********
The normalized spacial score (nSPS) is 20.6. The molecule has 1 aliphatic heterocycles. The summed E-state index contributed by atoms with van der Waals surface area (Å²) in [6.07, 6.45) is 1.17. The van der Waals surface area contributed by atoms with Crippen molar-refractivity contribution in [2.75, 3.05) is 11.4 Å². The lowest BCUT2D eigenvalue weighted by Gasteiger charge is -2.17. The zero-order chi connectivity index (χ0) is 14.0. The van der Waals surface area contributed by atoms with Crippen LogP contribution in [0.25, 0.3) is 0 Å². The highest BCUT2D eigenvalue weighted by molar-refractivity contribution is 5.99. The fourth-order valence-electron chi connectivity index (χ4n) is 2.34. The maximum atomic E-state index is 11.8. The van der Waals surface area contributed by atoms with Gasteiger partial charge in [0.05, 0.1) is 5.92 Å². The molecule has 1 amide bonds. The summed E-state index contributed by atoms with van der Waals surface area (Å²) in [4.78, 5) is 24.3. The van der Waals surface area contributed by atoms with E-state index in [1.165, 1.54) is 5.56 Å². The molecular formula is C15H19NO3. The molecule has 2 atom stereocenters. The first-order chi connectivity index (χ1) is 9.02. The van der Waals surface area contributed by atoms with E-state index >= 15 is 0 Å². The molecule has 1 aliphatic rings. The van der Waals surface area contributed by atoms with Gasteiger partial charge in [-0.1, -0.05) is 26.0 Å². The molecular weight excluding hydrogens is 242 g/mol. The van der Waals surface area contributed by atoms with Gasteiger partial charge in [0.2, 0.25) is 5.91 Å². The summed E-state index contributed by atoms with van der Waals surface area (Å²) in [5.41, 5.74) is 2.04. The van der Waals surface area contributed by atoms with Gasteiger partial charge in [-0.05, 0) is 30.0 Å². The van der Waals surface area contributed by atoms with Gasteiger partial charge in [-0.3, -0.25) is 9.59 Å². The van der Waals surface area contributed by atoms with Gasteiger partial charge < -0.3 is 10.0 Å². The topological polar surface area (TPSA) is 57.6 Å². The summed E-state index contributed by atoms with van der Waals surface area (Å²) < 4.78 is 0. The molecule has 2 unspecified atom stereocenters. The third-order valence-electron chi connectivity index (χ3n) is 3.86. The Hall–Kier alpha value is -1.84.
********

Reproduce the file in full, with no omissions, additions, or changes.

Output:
The normalized spacial score (nSPS) is 20.6. The molecule has 1 aliphatic heterocycles. The summed E-state index contributed by atoms with van der Waals surface area (Å²) in [6.07, 6.45) is 1.17. The van der Waals surface area contributed by atoms with Crippen molar-refractivity contribution in [2.75, 3.05) is 11.4 Å². The lowest BCUT2D eigenvalue weighted by Gasteiger charge is -2.17. The zero-order chi connectivity index (χ0) is 14.0. The van der Waals surface area contributed by atoms with Crippen LogP contribution in [0.25, 0.3) is 0 Å². The highest BCUT2D eigenvalue weighted by molar-refractivity contribution is 5.99. The fourth-order valence-electron chi connectivity index (χ4n) is 2.34. The maximum atomic E-state index is 11.8. The van der Waals surface area contributed by atoms with Gasteiger partial charge in [0.05, 0.1) is 5.92 Å². The molecule has 1 amide bonds. The summed E-state index contributed by atoms with van der Waals surface area (Å²) in [4.78, 5) is 24.3. The van der Waals surface area contributed by atoms with E-state index in [1.165, 1.54) is 5.56 Å². The molecular formula is C15H19NO3. The molecule has 2 atom stereocenters. The first-order chi connectivity index (χ1) is 9.02. The van der Waals surface area contributed by atoms with E-state index >= 15 is 0 Å². The molecule has 1 aliphatic rings. The van der Waals surface area contributed by atoms with Gasteiger partial charge in [-0.1, -0.05) is 26.0 Å². The molecular weight excluding hydrogens is 242 g/mol. The van der Waals surface area contributed by atoms with Gasteiger partial charge in [0.2, 0.25) is 5.91 Å². The summed E-state index contributed by atoms with van der Waals surface area (Å²) in [5.41, 5.74) is 2.04. The van der Waals surface area contributed by atoms with Gasteiger partial charge in [-0.05, 0) is 30.0 Å². The van der Waals surface area contributed by atoms with Gasteiger partial charge in [-0.3, -0.25) is 9.59 Å². The van der Waals surface area contributed by atoms with Gasteiger partial charge < -0.3 is 10.0 Å². The topological polar surface area (TPSA) is 57.6 Å². The summed E-state index contributed by atoms with van der Waals surface area (Å²) < 4.78 is 0. The molecule has 2 unspecified atom stereocenters. The third-order valence-electron chi connectivity index (χ3n) is 3.86. The Hall–Kier alpha value is -1.84.